To get a roundup of TechCrunch’s biggest and most important stories delivered to your inbox every day at 3 p.m. PST, subscribe here.
Today, there’s only one story on everyone’s lips: The sudden and dramatic collapse of Silicon Valley Bank (SVB), the 40-year-old Silicon Valley institution. With $209 billion of assets under management at the time of its failure, it’s the second-largest bank failure in U.S. history.
A huge number of startups suddenly found themselves in a pickle as the bank went through a Swift-Velocity Breakdown. In this special edition of the Daily Crunch, we summarize what the Sudden Value Bust means across the industry.
The TechCrunch Top Story
Regulators stepping in: Natasha M reports that the bank and its 17 branches were closed by the California Department of Financial Protection and Innovation. The agency appointed the Federal Deposit Insurance Corporation (FDIC) as receiver.
So, er, what happened?: (TC+): Alex can be trusted to provide the context, and concludes that it seems like the rumor of SVB being in trouble caused a run on the bank, which put it in actual trouble soon after.
What the founders think: Several of my colleagues took to the (virtual) streets and got the lowdown on how founders are reacting to the bank’s collapse.
The demise of Silicon Valley Bank
Before the bank got shut down by regulators, a lot of things happened very quickly:
Get out while you can: Natasha M and Alex reported that VC firms started advising their portfolio companies to move money out of SVB (TC+).
A bump in the road: Natasha M wrote that some SVB customers were struggling to wire funds out of the bank.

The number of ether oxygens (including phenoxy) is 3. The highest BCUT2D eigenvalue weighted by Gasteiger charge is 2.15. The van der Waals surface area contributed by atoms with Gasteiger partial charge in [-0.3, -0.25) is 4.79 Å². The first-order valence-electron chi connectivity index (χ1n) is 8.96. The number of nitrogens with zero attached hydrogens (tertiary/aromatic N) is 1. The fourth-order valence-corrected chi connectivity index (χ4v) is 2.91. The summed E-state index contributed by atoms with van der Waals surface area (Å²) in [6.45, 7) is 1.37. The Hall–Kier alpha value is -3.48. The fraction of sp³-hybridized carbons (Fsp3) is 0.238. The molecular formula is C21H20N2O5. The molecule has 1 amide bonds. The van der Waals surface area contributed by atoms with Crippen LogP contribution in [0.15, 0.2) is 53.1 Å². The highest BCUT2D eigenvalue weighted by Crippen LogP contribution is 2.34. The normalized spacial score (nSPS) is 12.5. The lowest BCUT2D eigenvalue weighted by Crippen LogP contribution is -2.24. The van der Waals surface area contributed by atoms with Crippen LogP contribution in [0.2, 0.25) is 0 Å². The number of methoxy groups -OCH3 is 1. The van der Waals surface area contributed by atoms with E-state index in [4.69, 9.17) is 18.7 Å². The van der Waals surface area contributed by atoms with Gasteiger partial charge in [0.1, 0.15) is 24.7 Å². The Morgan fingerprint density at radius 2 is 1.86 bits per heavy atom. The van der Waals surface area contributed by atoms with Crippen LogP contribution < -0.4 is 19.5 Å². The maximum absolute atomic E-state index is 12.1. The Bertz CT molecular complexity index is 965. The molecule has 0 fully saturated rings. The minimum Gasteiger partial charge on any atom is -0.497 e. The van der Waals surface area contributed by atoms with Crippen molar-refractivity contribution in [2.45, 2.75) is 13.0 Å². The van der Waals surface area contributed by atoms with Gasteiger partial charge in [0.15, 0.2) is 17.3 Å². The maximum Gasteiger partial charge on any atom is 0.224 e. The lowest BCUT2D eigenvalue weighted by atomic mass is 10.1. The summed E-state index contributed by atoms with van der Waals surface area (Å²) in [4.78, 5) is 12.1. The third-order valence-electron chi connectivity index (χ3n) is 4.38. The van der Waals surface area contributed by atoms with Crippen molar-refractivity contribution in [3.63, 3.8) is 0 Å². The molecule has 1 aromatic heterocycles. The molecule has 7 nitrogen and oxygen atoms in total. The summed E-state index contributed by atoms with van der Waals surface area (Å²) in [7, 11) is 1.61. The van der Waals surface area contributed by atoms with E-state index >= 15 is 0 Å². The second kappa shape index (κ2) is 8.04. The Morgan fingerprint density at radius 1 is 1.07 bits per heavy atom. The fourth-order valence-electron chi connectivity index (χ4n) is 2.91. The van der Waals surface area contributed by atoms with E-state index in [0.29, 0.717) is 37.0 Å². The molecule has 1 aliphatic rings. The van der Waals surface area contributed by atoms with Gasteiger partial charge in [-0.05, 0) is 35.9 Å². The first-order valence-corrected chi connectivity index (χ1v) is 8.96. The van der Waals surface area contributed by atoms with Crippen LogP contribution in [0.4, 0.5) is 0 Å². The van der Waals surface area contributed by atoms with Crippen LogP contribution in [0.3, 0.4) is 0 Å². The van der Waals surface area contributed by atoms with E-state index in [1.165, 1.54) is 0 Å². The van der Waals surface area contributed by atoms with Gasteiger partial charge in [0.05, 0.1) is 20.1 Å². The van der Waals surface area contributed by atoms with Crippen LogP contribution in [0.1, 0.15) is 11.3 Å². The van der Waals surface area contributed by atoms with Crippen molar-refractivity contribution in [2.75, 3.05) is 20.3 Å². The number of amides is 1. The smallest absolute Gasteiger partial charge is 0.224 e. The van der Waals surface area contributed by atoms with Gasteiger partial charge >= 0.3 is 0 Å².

Filling the void: Never ones for wasting a good crisis, startups are leaping into the breach to fill the vacuum SVB is leaving behind for the ecosystem, Natasha M and Mary Ann reported.
Maybe aim better: You might imagine that someone at Silicon Valley Bank would have paused to think: “Hmm, maybe today is not the right time to declare that we’re shoring up our balance sheet,” Connie writes, and concludes that SVB shot itself in the foot rather spectacularly in the wake of crypto bank Silvergate’s announcement that it’s shutting down. Jacquelyn analyzed the Silvergate downward spiral for TC+.
Building a lean B2B startup growth stack
Image Credits: Jose Bernat Bacete (opens in a new window) / Getty Images (Image has been modified)
Selecting the right tool for the job is easy when you already know exactly how to proceed.
Most B2B growth marketers don’t have a blueprint to work from, however, which is why Primer CEO Keith Putnam-Delaney shared a guest post with TC+ that identifies which tools are most appropriate for early-stage, midstage and late-stage startups.
“The current budget-constrained environment should be seen as a net positive by marketers,” he writes. “It will force teams to think deeply about what’s absolutely necessary, which tools will add efficiency (or subtract from it).”
And some other news too
Okay, fine, there were other things happening besides SVB going straight to hell without passing "go" today as well. Here’s a smattering of things worth reading across the rest of the site…
A lot of news in cybersecurity today, as Carly reports that the SEC charges Blackbaud for failing to disclose the ‘full impact’ of a ransomware attack; Zack writes that Telehealth startup Cerebral shared millions of patients’ data with advertisers; and Zack also reports that PeopleGrove security lapse exposed users’ personal information. Meanwhile, Lorenzo dove in to explore how the FBI proved a remote admin tool was actually malware.
And here are some non-SVB, non-cybercrime headlines for you as well. Aren’t we generous today:
De-risking hardware: Haje reports that Prelaunch assembles a pre-seed round to help hardware founders pre-build the right pre-products. Say that three times fast.
HomePad: Romain covers that Apple could reportedly release a HomePod with a display.
Not ready to fly the coup: Bird still has a long way to go to reach profitability, Rebecca and Alex report.
Don’t call it a comeback: Gowalla returns to see if location-based networking is ready for its mainstream moment, Darrell reports.